Matthew 18:3

The Kingdom of God is a spiritual reality that can be seen only when we let go of our certainties and open ourselves to something new. It can’t be detected with the naked eye, or experienced through abstract notions of heavenly bliss. The Kingdom of God is now, not confined to tomorrow or the world beyond. Being born again (or from above), means that inherited or acquired status or knowledge aren’t what’s important, in fact they can get in the way. Seeing God at work requires a spiritual awareness, spiritual imagination and a large dose of humility.


Lovely Gathering

A lovely gathering in St Columba’s this afternoon for the World Day of Prayer, in a service prepared by the Christian Women of Taiwan. Lovely words, lovely singing, lovely accompaniment and of course lovely refreshments and fellowship afterwards. Thanks everyone, we were all so blessed.

And of course Alistair is still camping outside to raise money for Syria/Turkey, so do drop by like Jennifer (below) did and he might even make you a cup of coffee and something to eat (you never know:-)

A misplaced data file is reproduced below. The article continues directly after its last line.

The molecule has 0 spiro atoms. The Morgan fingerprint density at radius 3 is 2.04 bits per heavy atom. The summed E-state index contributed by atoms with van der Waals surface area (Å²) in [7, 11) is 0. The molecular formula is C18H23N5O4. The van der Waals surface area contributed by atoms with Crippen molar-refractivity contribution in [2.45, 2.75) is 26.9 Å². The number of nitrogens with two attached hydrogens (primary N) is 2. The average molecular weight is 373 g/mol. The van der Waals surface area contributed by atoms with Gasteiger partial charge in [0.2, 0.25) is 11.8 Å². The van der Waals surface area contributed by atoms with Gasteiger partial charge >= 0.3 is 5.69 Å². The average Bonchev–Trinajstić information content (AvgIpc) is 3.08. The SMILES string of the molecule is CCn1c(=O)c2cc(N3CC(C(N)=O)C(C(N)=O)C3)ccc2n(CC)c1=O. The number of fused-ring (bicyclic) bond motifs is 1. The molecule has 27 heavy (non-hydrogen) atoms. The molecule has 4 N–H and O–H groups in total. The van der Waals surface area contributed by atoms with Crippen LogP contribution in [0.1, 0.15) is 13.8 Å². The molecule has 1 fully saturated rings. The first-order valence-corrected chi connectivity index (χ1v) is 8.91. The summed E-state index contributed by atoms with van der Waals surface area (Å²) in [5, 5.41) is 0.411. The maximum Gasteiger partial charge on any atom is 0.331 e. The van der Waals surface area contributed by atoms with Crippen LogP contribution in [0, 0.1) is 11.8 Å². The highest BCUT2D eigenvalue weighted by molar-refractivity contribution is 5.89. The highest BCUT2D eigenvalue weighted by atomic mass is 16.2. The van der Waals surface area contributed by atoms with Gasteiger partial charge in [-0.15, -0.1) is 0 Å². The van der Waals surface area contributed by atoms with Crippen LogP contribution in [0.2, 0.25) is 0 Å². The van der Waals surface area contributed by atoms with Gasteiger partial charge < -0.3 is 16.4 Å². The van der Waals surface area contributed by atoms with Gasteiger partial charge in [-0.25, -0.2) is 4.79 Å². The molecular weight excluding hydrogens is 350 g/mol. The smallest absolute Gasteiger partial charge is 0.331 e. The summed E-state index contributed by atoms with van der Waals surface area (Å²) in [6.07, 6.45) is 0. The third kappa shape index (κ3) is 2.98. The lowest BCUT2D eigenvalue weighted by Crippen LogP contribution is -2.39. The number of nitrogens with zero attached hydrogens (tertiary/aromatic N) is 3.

World Day of Prayer – tomorrow 3rd March 2023

Original Artwork by Hui-Wen

May God give us the wisdom and courage to tell the stories of faith that transform lives. 


BroraSt Columba’s Episcopal Church, Victoria Road, Brora2:00pm
DornochOversteps Care Home, Earls Cross Road, Dornoch

West Church Hall, Sutherland Road, Dornoch

Tain AreaKilmuir & Logie Easter Church Of Scotland, on the B817 at Kilmuir3:00pm
LairgLairg Church of Scotland, Church Hill, Lairg7:00pm

All are Welcome at any of these services

For once you were darkness,
but now in the Lord you are light.
Live as children of light – for the fruit of the light
is found in all that is good and right and true.

Ephesians 5:8-9